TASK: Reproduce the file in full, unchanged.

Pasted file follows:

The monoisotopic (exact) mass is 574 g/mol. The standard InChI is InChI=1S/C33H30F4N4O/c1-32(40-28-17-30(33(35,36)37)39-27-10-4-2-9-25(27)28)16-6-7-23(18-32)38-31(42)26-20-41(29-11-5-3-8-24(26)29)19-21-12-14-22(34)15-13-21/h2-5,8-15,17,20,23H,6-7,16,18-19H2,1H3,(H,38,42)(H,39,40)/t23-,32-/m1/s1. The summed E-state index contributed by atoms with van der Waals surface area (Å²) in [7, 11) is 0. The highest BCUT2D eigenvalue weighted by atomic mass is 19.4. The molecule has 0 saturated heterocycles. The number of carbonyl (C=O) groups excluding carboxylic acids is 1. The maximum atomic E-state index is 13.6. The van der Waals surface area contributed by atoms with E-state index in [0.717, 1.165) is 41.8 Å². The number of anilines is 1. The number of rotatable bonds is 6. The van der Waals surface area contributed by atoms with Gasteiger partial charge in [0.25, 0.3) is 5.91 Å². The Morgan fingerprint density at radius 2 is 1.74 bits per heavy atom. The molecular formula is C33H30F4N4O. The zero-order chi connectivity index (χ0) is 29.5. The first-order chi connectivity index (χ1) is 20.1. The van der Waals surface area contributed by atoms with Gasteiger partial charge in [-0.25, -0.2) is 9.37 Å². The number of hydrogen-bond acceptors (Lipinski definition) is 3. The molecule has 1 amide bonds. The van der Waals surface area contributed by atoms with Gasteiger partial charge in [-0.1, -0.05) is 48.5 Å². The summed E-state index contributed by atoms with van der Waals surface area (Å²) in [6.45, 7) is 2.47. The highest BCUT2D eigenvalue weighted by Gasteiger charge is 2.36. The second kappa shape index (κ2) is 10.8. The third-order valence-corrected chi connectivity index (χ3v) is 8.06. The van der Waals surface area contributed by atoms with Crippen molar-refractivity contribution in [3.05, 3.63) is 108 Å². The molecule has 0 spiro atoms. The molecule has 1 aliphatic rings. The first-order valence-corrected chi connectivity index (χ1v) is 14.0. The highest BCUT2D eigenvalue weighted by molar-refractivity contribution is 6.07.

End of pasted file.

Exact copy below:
The monoisotopic (exact) mass is 574 g/mol. The standard InChI is InChI=1S/C33H30F4N4O/c1-32(40-28-17-30(33(35,36)37)39-27-10-4-2-9-25(27)28)16-6-7-23(18-32)38-31(42)26-20-41(29-11-5-3-8-24(26)29)19-21-12-14-22(34)15-13-21/h2-5,8-15,17,20,23H,6-7,16,18-19H2,1H3,(H,38,42)(H,39,40)/t23-,32-/m1/s1. The summed E-state index contributed by atoms with van der Waals surface area (Å²) in [7, 11) is 0. The highest BCUT2D eigenvalue weighted by atomic mass is 19.4. The molecule has 0 saturated heterocycles. The number of carbonyl (C=O) groups excluding carboxylic acids is 1. The maximum atomic E-state index is 13.6. The van der Waals surface area contributed by atoms with E-state index in [0.717, 1.165) is 41.8 Å². The number of anilines is 1. The number of rotatable bonds is 6. The van der Waals surface area contributed by atoms with Gasteiger partial charge in [0.25, 0.3) is 5.91 Å². The Morgan fingerprint density at radius 2 is 1.74 bits per heavy atom. The molecular formula is C33H30F4N4O. The zero-order chi connectivity index (χ0) is 29.5. The first-order chi connectivity index (χ1) is 20.1. The van der Waals surface area contributed by atoms with Gasteiger partial charge in [-0.25, -0.2) is 9.37 Å². The number of hydrogen-bond acceptors (Lipinski definition) is 3. The molecule has 1 amide bonds. The van der Waals surface area contributed by atoms with Gasteiger partial charge in [-0.1, -0.05) is 48.5 Å². The summed E-state index contributed by atoms with van der Waals surface area (Å²) in [6.45, 7) is 2.47. The highest BCUT2D eigenvalue weighted by Gasteiger charge is 2.36. The second kappa shape index (κ2) is 10.8. The third-order valence-corrected chi connectivity index (χ3v) is 8.06. The van der Waals surface area contributed by atoms with Crippen molar-refractivity contribution in [3.05, 3.63) is 108 Å². The molecule has 0 spiro atoms. The molecule has 1 aliphatic rings. The first-order valence-corrected chi connectivity index (χ1v) is 14.0. The highest BCUT2D eigenvalue weighted by molar-refractivity contribution is 6.07.